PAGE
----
Athletics-Lyles gets break from uncalled false start to run fast 150
June 16 (Reuters) - Noah Lyles overcame an apparent false start to run the fourth-fastest 150 metres of all time on a wet elevated straightaway in Boston on Sunday.
After television footage showed the world and Olympic 200m favourite leaving the starting blocks early, Lyles was given a second chance and romped to a personal best 14.69 seconds in the Adidas Boost Boston Games.
Retired Jamaican Usain Bolt, the man Lyles would like to succeed in the Olympic 200m, holds the world best of 14.35 seconds in the infrequently run event.
"What did the guy at the start say? Green card. Then it was a green card," Lyles said after officials told NBC Sports there was no conclusive evidence that the star of the meeting had false started.
But four-time Olympic sprint medallist Ato Boldon, the network's analyst, disagreed. "In any other meet, Noah is out of this race," he said.
Once the red-clad Lyles got moving in the restart, there was no stopping him as he left British runnerup Nethaneel Mitchell-Blake 0.41 seconds in his wake.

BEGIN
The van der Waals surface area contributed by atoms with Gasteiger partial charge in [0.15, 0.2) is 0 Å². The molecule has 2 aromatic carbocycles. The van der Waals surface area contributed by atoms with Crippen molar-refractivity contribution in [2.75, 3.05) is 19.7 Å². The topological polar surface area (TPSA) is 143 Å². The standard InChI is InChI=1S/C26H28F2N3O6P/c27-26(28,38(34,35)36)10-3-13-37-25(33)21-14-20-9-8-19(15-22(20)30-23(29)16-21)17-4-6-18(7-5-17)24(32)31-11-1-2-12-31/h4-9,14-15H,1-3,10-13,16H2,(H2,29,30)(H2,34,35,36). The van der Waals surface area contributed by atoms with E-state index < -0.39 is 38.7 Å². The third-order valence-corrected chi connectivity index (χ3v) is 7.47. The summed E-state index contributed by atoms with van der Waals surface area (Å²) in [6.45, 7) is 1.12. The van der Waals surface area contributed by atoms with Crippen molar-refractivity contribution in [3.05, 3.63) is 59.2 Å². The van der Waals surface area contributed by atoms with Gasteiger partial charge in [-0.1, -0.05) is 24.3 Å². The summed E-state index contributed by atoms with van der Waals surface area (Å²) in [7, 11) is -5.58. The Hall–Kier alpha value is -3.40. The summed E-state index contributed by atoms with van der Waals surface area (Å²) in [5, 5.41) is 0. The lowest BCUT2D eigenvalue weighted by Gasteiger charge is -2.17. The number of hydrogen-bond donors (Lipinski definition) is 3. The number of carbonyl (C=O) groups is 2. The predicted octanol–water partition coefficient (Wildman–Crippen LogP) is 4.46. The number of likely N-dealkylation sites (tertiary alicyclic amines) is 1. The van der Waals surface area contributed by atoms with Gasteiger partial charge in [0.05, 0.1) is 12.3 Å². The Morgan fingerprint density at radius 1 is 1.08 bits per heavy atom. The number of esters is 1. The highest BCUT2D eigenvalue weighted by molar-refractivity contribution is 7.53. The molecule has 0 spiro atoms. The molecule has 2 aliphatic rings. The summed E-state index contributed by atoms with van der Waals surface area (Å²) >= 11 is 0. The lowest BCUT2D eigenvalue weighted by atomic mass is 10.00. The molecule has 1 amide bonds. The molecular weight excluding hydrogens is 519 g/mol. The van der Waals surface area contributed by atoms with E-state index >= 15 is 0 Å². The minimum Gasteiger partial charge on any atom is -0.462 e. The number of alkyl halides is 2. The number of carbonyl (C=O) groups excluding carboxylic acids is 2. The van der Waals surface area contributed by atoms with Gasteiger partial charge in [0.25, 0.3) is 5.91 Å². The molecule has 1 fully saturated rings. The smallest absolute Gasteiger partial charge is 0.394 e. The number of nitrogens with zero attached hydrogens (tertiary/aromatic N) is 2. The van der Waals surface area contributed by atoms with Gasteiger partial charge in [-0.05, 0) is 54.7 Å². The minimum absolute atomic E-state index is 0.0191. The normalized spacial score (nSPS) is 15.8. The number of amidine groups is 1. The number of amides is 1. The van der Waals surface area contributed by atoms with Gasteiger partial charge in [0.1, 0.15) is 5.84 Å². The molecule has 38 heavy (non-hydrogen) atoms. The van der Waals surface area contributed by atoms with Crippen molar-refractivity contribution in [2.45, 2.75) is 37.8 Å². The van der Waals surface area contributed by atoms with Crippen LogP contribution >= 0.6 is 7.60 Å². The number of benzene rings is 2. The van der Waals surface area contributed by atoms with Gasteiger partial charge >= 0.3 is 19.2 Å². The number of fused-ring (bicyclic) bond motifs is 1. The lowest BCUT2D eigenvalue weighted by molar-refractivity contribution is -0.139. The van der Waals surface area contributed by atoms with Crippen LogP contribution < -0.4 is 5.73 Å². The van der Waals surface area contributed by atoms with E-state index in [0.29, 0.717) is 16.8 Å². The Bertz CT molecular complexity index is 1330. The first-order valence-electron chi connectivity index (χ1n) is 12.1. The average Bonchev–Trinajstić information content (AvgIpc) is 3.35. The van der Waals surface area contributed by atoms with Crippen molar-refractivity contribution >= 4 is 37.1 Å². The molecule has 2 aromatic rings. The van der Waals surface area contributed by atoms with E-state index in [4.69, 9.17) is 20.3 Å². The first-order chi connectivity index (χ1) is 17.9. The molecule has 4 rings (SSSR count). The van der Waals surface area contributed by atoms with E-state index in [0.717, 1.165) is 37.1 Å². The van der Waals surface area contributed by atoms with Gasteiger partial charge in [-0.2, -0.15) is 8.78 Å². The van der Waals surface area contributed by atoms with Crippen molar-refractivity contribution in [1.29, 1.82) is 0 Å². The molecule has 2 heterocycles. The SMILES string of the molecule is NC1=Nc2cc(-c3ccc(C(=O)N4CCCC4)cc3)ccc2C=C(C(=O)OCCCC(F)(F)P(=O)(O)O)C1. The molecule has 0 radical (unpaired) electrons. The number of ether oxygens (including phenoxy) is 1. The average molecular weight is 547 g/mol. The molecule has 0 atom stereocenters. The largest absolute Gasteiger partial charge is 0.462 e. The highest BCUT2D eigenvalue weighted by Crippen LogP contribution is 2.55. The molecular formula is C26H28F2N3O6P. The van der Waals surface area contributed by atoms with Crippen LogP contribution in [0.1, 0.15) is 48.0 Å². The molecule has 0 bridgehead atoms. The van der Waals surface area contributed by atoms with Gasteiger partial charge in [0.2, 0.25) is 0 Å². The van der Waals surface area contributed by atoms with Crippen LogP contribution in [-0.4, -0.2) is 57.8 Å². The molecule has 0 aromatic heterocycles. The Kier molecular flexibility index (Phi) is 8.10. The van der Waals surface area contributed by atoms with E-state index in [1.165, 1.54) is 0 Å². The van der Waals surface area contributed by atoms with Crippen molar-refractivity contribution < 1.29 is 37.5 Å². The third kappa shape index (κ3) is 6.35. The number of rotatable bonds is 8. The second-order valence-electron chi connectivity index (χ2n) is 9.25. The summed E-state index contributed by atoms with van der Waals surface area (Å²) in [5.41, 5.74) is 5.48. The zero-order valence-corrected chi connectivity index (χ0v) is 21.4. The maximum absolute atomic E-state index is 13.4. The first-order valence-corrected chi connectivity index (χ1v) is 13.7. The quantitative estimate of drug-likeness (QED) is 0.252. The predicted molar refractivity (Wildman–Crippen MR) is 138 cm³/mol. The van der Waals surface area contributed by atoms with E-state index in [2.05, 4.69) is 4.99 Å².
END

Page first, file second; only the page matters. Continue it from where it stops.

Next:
The United States has not won an Olympic medal in the men's 200m since 2008 and Lyles is aiming to change that.
"I made it my mission," said the talented sprinter with Bolt-like showmanship. "We are not out of this. We are coming back."
His goal is gold in both September's world championships in Doha and the 2020 Tokyo Olympics.
Despite the wet conditions, Bahamian Olympic 400m champion Shaunae Miller-Uibo, Britain's 100m European champion Zharnel Hughes and South African sprinter Akani Simbine had impressive performances.
Miller-Uibo clocked 16.37 seconds, a mere 0.14 off her world best in the women's 150m.
Hughes claimed the 200m straightaway race in 20.00 seconds and Commonwealth Games winner Simbine clocked 9.92 seconds in the 100m.
The women's 100m went to world 60m indoor champion Murielle Ahoure of Ivory Coast in 11.09 seconds with world outdoor gold medallist Tori Bowie, who is coming back from injuries, third in 11.22.
(Reporting by Gene Cherry in Raleigh, North Carolina; Editing by Ian Ransom)
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